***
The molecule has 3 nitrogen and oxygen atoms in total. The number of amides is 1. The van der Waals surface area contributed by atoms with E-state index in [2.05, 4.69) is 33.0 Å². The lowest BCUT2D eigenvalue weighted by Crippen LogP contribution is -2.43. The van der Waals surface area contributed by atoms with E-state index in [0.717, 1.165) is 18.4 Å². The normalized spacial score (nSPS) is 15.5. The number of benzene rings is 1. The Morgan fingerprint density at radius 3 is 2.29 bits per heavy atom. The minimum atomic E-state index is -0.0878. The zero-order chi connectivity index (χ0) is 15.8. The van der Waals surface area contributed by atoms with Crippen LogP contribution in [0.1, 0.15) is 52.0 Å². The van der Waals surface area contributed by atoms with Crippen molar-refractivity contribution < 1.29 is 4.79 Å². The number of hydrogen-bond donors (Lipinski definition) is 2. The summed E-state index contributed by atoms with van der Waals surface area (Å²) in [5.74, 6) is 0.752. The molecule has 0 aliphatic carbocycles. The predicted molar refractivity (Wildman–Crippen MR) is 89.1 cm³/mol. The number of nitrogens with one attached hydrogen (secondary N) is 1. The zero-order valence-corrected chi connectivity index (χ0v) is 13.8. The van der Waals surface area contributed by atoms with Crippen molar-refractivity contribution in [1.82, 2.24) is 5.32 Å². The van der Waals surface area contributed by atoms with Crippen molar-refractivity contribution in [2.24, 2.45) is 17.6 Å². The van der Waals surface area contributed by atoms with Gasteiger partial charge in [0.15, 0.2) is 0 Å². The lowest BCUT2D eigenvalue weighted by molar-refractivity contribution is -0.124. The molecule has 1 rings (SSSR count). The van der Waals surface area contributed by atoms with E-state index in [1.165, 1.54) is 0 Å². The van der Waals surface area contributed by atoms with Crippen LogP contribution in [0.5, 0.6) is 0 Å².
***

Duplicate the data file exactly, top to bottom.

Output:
The molecule has 3 nitrogen and oxygen atoms in total. The number of amides is 1. The van der Waals surface area contributed by atoms with E-state index in [2.05, 4.69) is 33.0 Å². The lowest BCUT2D eigenvalue weighted by Crippen LogP contribution is -2.43. The van der Waals surface area contributed by atoms with E-state index in [0.717, 1.165) is 18.4 Å². The normalized spacial score (nSPS) is 15.5. The number of benzene rings is 1. The Morgan fingerprint density at radius 3 is 2.29 bits per heavy atom. The minimum atomic E-state index is -0.0878. The zero-order chi connectivity index (χ0) is 15.8. The van der Waals surface area contributed by atoms with Crippen LogP contribution in [0.1, 0.15) is 52.0 Å². The van der Waals surface area contributed by atoms with Crippen molar-refractivity contribution < 1.29 is 4.79 Å². The number of hydrogen-bond donors (Lipinski definition) is 2. The summed E-state index contributed by atoms with van der Waals surface area (Å²) in [5.74, 6) is 0.752. The molecule has 0 aliphatic carbocycles. The predicted molar refractivity (Wildman–Crippen MR) is 89.1 cm³/mol. The number of nitrogens with one attached hydrogen (secondary N) is 1. The zero-order valence-corrected chi connectivity index (χ0v) is 13.8. The van der Waals surface area contributed by atoms with Crippen molar-refractivity contribution in [1.82, 2.24) is 5.32 Å². The van der Waals surface area contributed by atoms with Crippen molar-refractivity contribution in [2.24, 2.45) is 17.6 Å². The van der Waals surface area contributed by atoms with Gasteiger partial charge in [0.15, 0.2) is 0 Å². The lowest BCUT2D eigenvalue weighted by molar-refractivity contribution is -0.124. The molecule has 1 rings (SSSR count). The van der Waals surface area contributed by atoms with E-state index in [1.165, 1.54) is 0 Å². The van der Waals surface area contributed by atoms with Crippen LogP contribution in [0.5, 0.6) is 0 Å².